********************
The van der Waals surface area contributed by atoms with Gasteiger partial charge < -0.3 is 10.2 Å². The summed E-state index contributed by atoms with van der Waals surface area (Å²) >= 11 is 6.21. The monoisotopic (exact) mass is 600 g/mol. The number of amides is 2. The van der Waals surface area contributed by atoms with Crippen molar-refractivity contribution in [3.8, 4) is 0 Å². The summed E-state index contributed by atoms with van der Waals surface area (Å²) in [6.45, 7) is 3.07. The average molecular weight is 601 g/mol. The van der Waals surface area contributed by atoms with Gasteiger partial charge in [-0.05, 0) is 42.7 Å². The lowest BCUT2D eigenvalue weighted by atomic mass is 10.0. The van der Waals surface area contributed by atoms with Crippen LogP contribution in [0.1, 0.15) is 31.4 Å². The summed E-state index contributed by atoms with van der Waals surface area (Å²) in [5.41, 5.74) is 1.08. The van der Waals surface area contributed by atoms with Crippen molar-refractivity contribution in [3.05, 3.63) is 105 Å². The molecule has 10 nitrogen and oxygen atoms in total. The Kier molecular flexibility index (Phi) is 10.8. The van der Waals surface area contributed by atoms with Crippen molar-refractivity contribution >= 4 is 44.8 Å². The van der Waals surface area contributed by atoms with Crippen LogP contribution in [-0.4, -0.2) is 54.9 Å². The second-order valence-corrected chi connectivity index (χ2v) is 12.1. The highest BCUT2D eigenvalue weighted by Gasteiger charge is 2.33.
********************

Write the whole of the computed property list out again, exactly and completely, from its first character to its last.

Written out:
The van der Waals surface area contributed by atoms with Gasteiger partial charge < -0.3 is 10.2 Å². The summed E-state index contributed by atoms with van der Waals surface area (Å²) >= 11 is 6.21. The monoisotopic (exact) mass is 600 g/mol. The number of amides is 2. The van der Waals surface area contributed by atoms with Crippen molar-refractivity contribution in [3.8, 4) is 0 Å². The summed E-state index contributed by atoms with van der Waals surface area (Å²) in [6.45, 7) is 3.07. The average molecular weight is 601 g/mol. The van der Waals surface area contributed by atoms with Gasteiger partial charge in [-0.05, 0) is 42.7 Å². The lowest BCUT2D eigenvalue weighted by atomic mass is 10.0. The van der Waals surface area contributed by atoms with Crippen LogP contribution in [0.1, 0.15) is 31.4 Å². The summed E-state index contributed by atoms with van der Waals surface area (Å²) in [5.41, 5.74) is 1.08. The van der Waals surface area contributed by atoms with Crippen molar-refractivity contribution in [3.05, 3.63) is 105 Å². The molecule has 10 nitrogen and oxygen atoms in total. The Kier molecular flexibility index (Phi) is 10.8. The van der Waals surface area contributed by atoms with Crippen molar-refractivity contribution >= 4 is 44.8 Å². The van der Waals surface area contributed by atoms with Crippen LogP contribution in [-0.4, -0.2) is 54.9 Å². The second-order valence-corrected chi connectivity index (χ2v) is 12.1. The highest BCUT2D eigenvalue weighted by Gasteiger charge is 2.33.